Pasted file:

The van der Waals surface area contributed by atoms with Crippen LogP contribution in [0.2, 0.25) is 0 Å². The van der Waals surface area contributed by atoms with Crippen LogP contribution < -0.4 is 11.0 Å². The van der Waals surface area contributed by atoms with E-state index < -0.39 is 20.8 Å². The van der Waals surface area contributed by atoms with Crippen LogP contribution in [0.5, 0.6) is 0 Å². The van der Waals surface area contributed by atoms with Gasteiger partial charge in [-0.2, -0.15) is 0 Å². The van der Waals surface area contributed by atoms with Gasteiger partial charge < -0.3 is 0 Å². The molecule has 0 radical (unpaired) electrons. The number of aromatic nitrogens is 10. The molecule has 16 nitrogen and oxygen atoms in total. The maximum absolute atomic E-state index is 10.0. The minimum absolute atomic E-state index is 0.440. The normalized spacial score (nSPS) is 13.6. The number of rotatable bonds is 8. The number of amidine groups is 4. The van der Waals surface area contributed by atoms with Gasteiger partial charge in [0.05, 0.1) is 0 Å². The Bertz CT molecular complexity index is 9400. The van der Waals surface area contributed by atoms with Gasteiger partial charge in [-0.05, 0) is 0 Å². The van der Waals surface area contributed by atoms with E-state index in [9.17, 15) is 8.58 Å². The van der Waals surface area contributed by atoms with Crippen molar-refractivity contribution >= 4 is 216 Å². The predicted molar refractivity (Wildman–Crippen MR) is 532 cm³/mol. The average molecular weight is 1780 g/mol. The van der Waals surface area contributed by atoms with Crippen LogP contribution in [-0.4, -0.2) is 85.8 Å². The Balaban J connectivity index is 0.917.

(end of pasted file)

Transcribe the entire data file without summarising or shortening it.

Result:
The van der Waals surface area contributed by atoms with Crippen LogP contribution in [0.2, 0.25) is 0 Å². The van der Waals surface area contributed by atoms with Crippen LogP contribution < -0.4 is 11.0 Å². The van der Waals surface area contributed by atoms with E-state index < -0.39 is 20.8 Å². The van der Waals surface area contributed by atoms with Crippen LogP contribution in [0.5, 0.6) is 0 Å². The van der Waals surface area contributed by atoms with Gasteiger partial charge in [-0.2, -0.15) is 0 Å². The van der Waals surface area contributed by atoms with Gasteiger partial charge < -0.3 is 0 Å². The molecule has 0 radical (unpaired) electrons. The number of aromatic nitrogens is 10. The molecule has 16 nitrogen and oxygen atoms in total. The maximum absolute atomic E-state index is 10.0. The minimum absolute atomic E-state index is 0.440. The normalized spacial score (nSPS) is 13.6. The number of rotatable bonds is 8. The number of amidine groups is 4. The van der Waals surface area contributed by atoms with Gasteiger partial charge in [0.05, 0.1) is 0 Å². The Bertz CT molecular complexity index is 9400. The van der Waals surface area contributed by atoms with Gasteiger partial charge in [-0.05, 0) is 0 Å². The van der Waals surface area contributed by atoms with E-state index in [9.17, 15) is 8.58 Å². The van der Waals surface area contributed by atoms with Crippen molar-refractivity contribution >= 4 is 216 Å². The predicted molar refractivity (Wildman–Crippen MR) is 532 cm³/mol. The average molecular weight is 1780 g/mol. The van der Waals surface area contributed by atoms with Crippen LogP contribution in [-0.4, -0.2) is 85.8 Å². The Balaban J connectivity index is 0.917.